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Two professors of Columbia University, Dr. Jeanette Allen Behre and Chas. H. Behre Jr., express their dissent with Dr. King taking a public stand on the war in Vietnam. The professors feel Dr. King is jeopardizing his support for the civil rights.
WRAL-TV Viewpoint #1790 is a critical review of the efforts of Stokely Carmichael and Dr. King. The speaker claims Dr. King uses the threat of riots in cities to blackmail the United States Congress into doing the bidding of the Black Power Movement.
This SCLC newsletter depicts the courage of SCLC workers putting their lives on the line while fighting for civil rights. The newsletter also highlights pictures from SCLC's ninth annual convention in Birmingham Alabama and a children's book about Dr. King.
Marion Logan writes to Dr. King to discuss his possible involvement with Project H. "Project H calls for Black America to demand of Congress ten billion dollars now to appropriate for the Federal Housing...that are administered by HUD."
Dr. King writes Linda Cann, a member of the Canadian Women's Press Club in Halifax, Nova Scotia. He informs Mrs. Cann that he cannot accept her invitation to speak in Nova Scotia because he is trying to "grapple with the problems of discrimination that Negroes still face."
Dr. King expounds upon the city of Albany and the adversities it faced that brought about the focus of international scrutiny. Dr. King notes two prominent international occasions that occurred in Albany, the peace walk to Cuba and the Guantanamo Peace March. He cites quotations from Chief Laurie Prichett and Bradford Lyttle. Dr. King further elaborates on the injustices of Albany, segregation, discriminatory practices and more.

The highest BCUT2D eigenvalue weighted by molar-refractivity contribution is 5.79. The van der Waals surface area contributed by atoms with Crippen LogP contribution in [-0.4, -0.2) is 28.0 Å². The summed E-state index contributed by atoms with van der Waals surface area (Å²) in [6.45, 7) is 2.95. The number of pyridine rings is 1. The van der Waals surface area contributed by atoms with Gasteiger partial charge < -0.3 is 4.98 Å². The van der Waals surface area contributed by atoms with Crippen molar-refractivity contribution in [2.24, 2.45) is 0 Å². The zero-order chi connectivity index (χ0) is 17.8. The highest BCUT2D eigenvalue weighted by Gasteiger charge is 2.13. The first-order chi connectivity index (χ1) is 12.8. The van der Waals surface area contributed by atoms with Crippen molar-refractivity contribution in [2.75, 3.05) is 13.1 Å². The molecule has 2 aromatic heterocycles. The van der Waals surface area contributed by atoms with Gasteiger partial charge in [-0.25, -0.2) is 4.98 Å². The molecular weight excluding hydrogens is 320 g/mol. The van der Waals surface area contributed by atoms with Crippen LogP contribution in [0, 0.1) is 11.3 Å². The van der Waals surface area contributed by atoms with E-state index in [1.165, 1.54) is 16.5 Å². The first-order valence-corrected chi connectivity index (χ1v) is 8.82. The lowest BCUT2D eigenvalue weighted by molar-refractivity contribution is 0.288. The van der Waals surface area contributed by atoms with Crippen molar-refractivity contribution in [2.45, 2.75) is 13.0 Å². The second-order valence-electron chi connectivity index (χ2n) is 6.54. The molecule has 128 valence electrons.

Eugenia Gambaccini impresses his hope that Russia "will realize the justice and love that God as for man, especially for those who have a good will."
Mr. Heiskell extends an invitation for Dr. King to join Mayors of major cities and other national leaders in forming a coalition to address urban problems.
Dr. King addresses his indictment for perjury supposedly related to improperly filed Alabama state tax returns. He points out that the tax auditor who assured him that his returns were accurate is the person bringing the charges. He proposes a group of distinguished citizens to review his books and report their findings and concludes by stating that his conscience is clear.
Dr. King discusses the struggle for racial justice and the concept of goodwill with the Atlanta Press Club. He stresses that any opposition in the fight for equality will inevitably fail in the face of a unified effort across America.
Dr. King expresses gratitude to Mrs. Vicario and the Chemical Bank New York Trust Company for their generous contribution to the SCLC. He explains how the contribution will help in a time of need as the SCLC enters the critical phase of their ten-year ministry.
Mr. Clayton releases a statement concerning accusations made against Dr. King. In the statement, Georgia Attorney General Eugene Cook states that Dr. King refused to give him information him concerning a known communist named Jack O'Dell. Dr. King confirms that he has, in fact, cooperated with Cook and that O'Dell no longer works for the organization.
Miss McDonald confirms that Dr. King will speak in Dallas at a meeting organized by the Assembly of Christian Churches. She also requests details about the speaking engagement and encloses a biographical sketch and photograph.
Stephen Currier, President of the Taconic Foundation, invites Dr. King to attend a meeting about the development of a new program. Currier lists other individuals who have been invited to serve as consultants and who will provide "an evaluation of Negro gains up to the present."
Mrs. Gossett responds to Dr. King's "Showdown for Non-Violence," an article in Look magazine. She compares welfare and social security to subsidies received by the agricultural, railroad and mining industries. She also encloses an editorial from her local paper that mentions Dr. King.
Japanese Representatives write Dr. and Mrs. King inviting them to the 13th World Conference against atomic and hydrogen bombs.